Tourism minister urges more cycling in Windsor
Monday, December 12, 2016
The Windsor Star/Doug Schmidt
Get on your bikes, Windsor — the world’s best cities embrace cycling, says Ontario Minister of Tourism, Culture and Sport Eleanor McMahon.
“It’s a common element of the most successful cities,” McMahon said Monday during a stopover at Bike Windsor Essex’s downtown headquarters.
Cycling and other active transportation amenities, she said, was a key factor in Pittsburgh’s successful wooing of hundreds of high-tech Google employees to its revitalized downtown. England is investing $1 billion over 10 years on City of London cycling initiatives.
To help Windsor on that pathway to success, McMahon said Bike Windsor Essex is getting a $75,000 Trillium grant to launch a cycling education pilot project.
With six recently graduated “certified cycling instructors” available for deployment, Bike Windsor Essex executive director Lori Newton said the Trillium grant will be used to hire a co-ordinator to start targeting “marginalized” neighbourhoods to get more of their residents cycling. Workshops on such topics as how to safely travel Windsor’s roads and how to maintain bikes and do minor repairs will be complemented with “confidence-building” group bike rides.
Monday’s grant announcement came as a surprise. Knowing the minister was in town for the FINA World Swimming Championships, the cycling advocacy group had invited the former founder of the Share the Road cycling coalition to visit its new Windsor hub on Pelissier Street at University Avenue West.
McMahon said municipal cycling infrastructure, particularly protected bike lanes, is essential, “so people feel safer and so people will think about taking their bicycles.” To that end, she’s pushing for more dedicated funding in the next provincial budget.
But McMahon said there’s plenty a city can do that is not costly in order to encourage more cycling.
One suggestion from the minister, who grew up in Windsor where her father was a Chrysler worker: remove motorized vehicles from one of the four lanes of University Avenue that runs between the University of Windsor and the downtown. She said another effective measure is to reduce traffic speeds in some residential neighbourhoods.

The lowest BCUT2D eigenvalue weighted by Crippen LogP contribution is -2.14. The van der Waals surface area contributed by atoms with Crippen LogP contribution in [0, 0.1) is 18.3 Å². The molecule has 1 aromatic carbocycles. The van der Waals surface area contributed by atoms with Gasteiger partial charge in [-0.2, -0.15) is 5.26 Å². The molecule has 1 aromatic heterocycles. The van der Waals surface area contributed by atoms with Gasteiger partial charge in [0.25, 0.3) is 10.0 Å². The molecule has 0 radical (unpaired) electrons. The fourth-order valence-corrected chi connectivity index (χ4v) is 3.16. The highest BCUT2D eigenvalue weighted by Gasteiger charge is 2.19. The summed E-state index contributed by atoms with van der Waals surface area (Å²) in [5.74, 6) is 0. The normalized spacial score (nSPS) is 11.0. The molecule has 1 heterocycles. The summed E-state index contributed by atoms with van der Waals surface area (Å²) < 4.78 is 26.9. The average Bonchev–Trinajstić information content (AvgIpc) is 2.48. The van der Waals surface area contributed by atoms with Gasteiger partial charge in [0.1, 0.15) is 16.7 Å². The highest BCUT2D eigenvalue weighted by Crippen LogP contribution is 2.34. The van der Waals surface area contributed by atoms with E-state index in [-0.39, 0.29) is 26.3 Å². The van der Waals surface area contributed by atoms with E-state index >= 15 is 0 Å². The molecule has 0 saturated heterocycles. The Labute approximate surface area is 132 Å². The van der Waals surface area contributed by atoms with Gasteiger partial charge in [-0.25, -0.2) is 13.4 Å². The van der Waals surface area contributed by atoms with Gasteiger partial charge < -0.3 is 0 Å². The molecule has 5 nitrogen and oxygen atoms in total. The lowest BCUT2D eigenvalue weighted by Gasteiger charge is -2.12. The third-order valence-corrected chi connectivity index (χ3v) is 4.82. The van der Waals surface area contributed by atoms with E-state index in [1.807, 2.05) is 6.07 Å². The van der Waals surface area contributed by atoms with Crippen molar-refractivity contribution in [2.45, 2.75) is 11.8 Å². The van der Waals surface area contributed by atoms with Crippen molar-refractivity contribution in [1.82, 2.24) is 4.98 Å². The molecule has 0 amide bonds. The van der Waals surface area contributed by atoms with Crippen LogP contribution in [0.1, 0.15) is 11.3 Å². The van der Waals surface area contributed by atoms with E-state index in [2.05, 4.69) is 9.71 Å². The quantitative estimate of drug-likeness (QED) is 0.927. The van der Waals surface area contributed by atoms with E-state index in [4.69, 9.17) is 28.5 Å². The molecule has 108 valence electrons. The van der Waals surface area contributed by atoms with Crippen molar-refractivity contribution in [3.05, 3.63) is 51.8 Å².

Bike Windsor Essex chairman Dale Brown said this year’s Open Streets events showed the city boasts thousands of eager cyclists. But “all those bikes went back in their garages after Open Streets,” he said, adding that, while Windsor has been painting “lots of lines” along local roads for cyclists, they’re still expected to ride next to speeding traffic.
Windsor is not only “perfect” for cycling given its flat topography and southern Canadian climate, McMahon said cyclists are proven net contributors to local economies. “We need to create a cycling culture,” she said on what needs changing.
McMahon cited a McGill University study that estimated 86 per cent of Canadian students in 1976 biked to school, while that figure today is the reverse — 14 per cent.
The minister attended Sunday’s closing night of competition at the FINA championships. She said Ontario’s $2.5-million contribution was “a great investment” and that the event “puts Windsor on the map.”
McMahon used her FINA visit to also meet with winery owners and other area tourism operators, and she said there was interest expressed by them as well for expanded local bike connections to draw in more tourists.
The Burlington Liberal MPP even weighed in on Windsor’s Pelissier Street parking debate, saying she recalls a visit to Timmins, another Ontario city boasting “boarded-up downtown retail — but, boy, they do have parking.”